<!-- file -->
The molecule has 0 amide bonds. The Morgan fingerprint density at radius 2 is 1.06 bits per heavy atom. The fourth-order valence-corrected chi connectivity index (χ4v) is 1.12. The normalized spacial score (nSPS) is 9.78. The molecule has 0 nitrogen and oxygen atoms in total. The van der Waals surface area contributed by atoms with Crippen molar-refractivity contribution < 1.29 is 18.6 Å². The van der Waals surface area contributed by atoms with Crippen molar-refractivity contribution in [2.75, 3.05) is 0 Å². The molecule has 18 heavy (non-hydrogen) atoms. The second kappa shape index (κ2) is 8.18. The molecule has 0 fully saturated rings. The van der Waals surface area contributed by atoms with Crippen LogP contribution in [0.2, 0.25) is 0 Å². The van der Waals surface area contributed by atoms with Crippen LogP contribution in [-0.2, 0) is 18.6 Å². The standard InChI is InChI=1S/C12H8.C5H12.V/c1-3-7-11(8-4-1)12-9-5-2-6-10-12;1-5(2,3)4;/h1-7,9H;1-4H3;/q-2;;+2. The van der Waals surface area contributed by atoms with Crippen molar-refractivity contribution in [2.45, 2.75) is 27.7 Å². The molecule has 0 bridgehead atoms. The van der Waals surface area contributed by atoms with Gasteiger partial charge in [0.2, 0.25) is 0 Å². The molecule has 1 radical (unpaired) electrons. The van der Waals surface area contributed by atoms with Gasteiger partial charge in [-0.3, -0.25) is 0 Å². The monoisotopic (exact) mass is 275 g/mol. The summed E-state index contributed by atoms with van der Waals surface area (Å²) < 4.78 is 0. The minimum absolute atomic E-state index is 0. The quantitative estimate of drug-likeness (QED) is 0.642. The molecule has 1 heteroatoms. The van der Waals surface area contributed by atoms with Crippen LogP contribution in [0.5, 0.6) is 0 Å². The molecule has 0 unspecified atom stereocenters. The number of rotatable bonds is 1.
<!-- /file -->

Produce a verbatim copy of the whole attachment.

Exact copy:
The molecule has 0 amide bonds. The Morgan fingerprint density at radius 2 is 1.06 bits per heavy atom. The fourth-order valence-corrected chi connectivity index (χ4v) is 1.12. The normalized spacial score (nSPS) is 9.78. The molecule has 0 nitrogen and oxygen atoms in total. The van der Waals surface area contributed by atoms with Crippen molar-refractivity contribution < 1.29 is 18.6 Å². The van der Waals surface area contributed by atoms with Crippen molar-refractivity contribution in [2.75, 3.05) is 0 Å². The molecule has 18 heavy (non-hydrogen) atoms. The second kappa shape index (κ2) is 8.18. The molecule has 0 fully saturated rings. The van der Waals surface area contributed by atoms with Crippen LogP contribution in [0.2, 0.25) is 0 Å². The van der Waals surface area contributed by atoms with Crippen LogP contribution in [-0.2, 0) is 18.6 Å². The standard InChI is InChI=1S/C12H8.C5H12.V/c1-3-7-11(8-4-1)12-9-5-2-6-10-12;1-5(2,3)4;/h1-7,9H;1-4H3;/q-2;;+2. The van der Waals surface area contributed by atoms with Crippen molar-refractivity contribution in [2.45, 2.75) is 27.7 Å². The molecule has 0 bridgehead atoms. The van der Waals surface area contributed by atoms with Gasteiger partial charge in [0.2, 0.25) is 0 Å². The molecule has 1 radical (unpaired) electrons. The van der Waals surface area contributed by atoms with Gasteiger partial charge in [-0.3, -0.25) is 0 Å². The monoisotopic (exact) mass is 275 g/mol. The summed E-state index contributed by atoms with van der Waals surface area (Å²) < 4.78 is 0. The minimum absolute atomic E-state index is 0. The quantitative estimate of drug-likeness (QED) is 0.642. The molecule has 1 heteroatoms. The van der Waals surface area contributed by atoms with Crippen LogP contribution in [0.5, 0.6) is 0 Å². The molecule has 0 unspecified atom stereocenters. The number of rotatable bonds is 1.